There is blood all over the room. It’s on the walls and it has seeped into the cracks in the floor. There are smears of it on the doorknob and bloody handprints on the lampshade, the light switch, and the walls. There is even a large pool of it congealed under a twin-sized bed, where the victim tried to hide. “That’s the thing about a bludgeoning,” says Doug Baruchin, president of Island Trauma Services, a crime-scene cleaning-company in Long Island, as he calmly explains the steps they took to clean up this particular scene, “The blood splatters everywhere.”
Crime stories and detective work have always had a large audience, from Sherlock Holmes novels to CSI and Law and Order, but people often forget that someone else comes in to clean up after all the forensic work is done.
Baruchin, 48, has been in the crime-scene-cleaning business, or “biohazard cleaning,” as it is formally known, for about three years. He started Island Trauma Services under the umbrella of a reconstruction and renovation company that he had been working with for nearly a decade. Since then, Island Trauma has grown to employ several technicians and gets jobs from all over the Tri-State area.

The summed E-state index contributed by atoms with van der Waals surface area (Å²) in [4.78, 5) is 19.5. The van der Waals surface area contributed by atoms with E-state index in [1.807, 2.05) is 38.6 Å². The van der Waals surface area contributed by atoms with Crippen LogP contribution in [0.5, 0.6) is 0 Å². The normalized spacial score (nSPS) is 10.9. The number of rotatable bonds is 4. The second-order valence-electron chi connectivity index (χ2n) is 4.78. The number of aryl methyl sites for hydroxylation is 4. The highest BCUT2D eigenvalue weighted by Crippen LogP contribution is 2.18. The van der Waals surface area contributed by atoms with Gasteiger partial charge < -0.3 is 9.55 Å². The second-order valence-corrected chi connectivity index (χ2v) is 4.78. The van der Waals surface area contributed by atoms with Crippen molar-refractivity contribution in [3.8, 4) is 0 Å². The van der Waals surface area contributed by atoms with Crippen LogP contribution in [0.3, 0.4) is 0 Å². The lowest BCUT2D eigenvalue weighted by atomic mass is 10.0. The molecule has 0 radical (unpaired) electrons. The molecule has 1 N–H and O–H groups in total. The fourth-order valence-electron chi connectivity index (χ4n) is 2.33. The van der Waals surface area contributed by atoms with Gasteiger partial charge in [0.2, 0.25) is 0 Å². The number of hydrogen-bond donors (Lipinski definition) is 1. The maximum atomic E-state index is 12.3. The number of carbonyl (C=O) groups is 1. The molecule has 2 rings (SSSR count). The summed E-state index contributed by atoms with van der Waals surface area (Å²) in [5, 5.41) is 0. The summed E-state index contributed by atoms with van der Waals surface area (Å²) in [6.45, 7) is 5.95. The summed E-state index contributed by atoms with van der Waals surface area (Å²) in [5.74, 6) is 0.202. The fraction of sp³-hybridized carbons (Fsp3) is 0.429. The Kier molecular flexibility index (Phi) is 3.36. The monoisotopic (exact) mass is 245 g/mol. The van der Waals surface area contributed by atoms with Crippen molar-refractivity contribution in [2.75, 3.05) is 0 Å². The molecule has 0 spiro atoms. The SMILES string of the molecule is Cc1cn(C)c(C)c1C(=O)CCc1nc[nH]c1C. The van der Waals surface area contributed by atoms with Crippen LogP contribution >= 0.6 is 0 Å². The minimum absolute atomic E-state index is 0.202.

But cleaning crime scenes isn’t all that Island Trauma Services does. Baruchin is quick to point out that most biohazard companies don’t just clean up after crimes. They’ll disinfect anything that might involve biohazards, such as a homicide, a suicide, an unattended death, or the home of a hoarder. “Anything that most typical cleaning companies won’t do, people call us for,” he says.